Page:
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Paleontological preparation laboratories

Feinarbeit an Fossilien im Paläontologischen Präparationslabor des Museums für Naturkunde Berlin. Foto: Hwa Ja Götz/Museum für Naturkunde

Know-how and space: In the palaeontological preparation laboratories, fossils, i.e. petrified remains of plants, animals and tracks, are processed. The material comes from the museum's collections, excavations by researchers or on loan from other natural history institutions. In many cases, preparation is guided by current scientific questions work, but the work programme also includes ongoing restoration and conservation tasks for the collection and exhibition. In addition to mechanical and chemical preparation, castings of certain fossils are also made in the laboratories in order to be able to work with copies of the valuable original pieces. Fossils are also prepared and packaged for analysis. The employees of the palaeontological preparation laboratories are in constant exchange with the palaeontological collections, scientists and students, the computer tomography laboratory, the mineralogical preparation laboratory and the exhibition preparation.


Five preparation workstations with pneumatic stylus, Enseka fine grinding machines and stereomicroscopes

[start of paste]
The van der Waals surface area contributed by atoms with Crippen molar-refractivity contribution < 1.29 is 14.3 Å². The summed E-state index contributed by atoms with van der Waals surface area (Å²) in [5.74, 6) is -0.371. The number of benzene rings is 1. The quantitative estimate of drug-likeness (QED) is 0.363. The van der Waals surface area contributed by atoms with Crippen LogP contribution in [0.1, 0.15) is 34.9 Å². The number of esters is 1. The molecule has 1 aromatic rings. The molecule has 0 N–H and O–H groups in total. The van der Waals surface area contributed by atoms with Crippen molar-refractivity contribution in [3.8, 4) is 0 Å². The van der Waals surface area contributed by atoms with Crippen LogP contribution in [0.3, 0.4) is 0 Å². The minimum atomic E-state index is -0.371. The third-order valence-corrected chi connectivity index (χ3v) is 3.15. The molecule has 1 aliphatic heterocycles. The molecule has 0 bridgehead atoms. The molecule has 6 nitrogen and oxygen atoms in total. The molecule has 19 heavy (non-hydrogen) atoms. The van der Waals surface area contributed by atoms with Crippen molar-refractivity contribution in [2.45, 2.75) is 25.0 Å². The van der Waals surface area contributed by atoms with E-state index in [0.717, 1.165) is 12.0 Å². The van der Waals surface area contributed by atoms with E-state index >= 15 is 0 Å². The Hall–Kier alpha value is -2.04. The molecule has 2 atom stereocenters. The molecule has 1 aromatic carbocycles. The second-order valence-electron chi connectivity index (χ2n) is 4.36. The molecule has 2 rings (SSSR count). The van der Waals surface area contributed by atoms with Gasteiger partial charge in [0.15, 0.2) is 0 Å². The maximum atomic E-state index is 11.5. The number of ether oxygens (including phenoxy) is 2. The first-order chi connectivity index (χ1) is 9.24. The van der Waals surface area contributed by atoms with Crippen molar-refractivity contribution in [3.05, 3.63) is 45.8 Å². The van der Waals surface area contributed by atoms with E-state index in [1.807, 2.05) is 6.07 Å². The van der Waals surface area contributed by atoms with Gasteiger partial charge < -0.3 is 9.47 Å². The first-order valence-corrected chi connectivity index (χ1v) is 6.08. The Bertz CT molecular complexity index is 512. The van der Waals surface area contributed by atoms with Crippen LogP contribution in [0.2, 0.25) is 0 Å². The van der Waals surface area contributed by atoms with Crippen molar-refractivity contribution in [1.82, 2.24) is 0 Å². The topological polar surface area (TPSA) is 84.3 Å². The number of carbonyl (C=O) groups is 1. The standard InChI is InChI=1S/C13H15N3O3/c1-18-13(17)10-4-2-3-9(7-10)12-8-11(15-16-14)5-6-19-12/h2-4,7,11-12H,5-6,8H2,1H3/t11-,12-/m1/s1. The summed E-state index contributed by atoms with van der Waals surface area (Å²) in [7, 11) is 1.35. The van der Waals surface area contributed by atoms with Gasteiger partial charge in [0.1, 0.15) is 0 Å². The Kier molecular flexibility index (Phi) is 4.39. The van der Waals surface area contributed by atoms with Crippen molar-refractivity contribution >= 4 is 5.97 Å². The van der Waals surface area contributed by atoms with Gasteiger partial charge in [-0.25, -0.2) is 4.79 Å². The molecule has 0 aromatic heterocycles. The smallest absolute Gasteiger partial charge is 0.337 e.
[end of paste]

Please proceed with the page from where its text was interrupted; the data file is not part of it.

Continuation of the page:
These workstations are used for the mechanical fine preparation of fossils and are individually assigned to the preparators.

Two preparation workstations with fine blasting equipment (Paleotek, Hasenfratz)
Two workstations with blasting boxes are available for the mechanical processing of fossils with the aid of fine blasters. Depending on the nature of the sediment, corundum, iron, dolomite, sodium hydrogen carbonate or nut shells can be used for blasting.

Three rock saws (Kaufmann-Titan type 9334003, Row Rathenow, Woco 50)
The rock saws are used for coarse and fine sawing, for example, to cut large blocks to size as needed to prepare samples for thin sections, grindings or peels.

Large multifunctional room
For work on large objects, e.g. from dinosaurs or large mammals, various tools, aids (electric lift truck, trolley, etc.) and extraction facilities are available. The work includes the production of casts, preparation, impregnation, lamination with synthetic resins for stabilization, coloration, and processing of expedition material as well as wood and metal work on historical objects.

In addition, the multifunctional room offers a workstation for casting technology (silicones, latex, epoxy resins, polyester resins, gypsum, etc.), two tripod microscopes for large objects, an extraction hood for work with chemicals, a camera microscope with live transmission option for teaching and documentation purposes (Leica S9i) and various storage facilities for fossils and working material.


A lot of the material processed for research projects in the palaeontological research laboratories comes from expeditions: ammonites from the Devonian of Morocco, amphibian remains from permo-triassic sediments of Siberia, fossil mammal remains from the Pliocene of Sudan, Cenozoic reptiles and whale bones from Iran. Unprepared fossil material from the museum's collections is also further processed for research purposes. An example of this are the dinosaur fossils of the German Tendaguru expedition of 1909-1913, the processing of which has not yet been completed.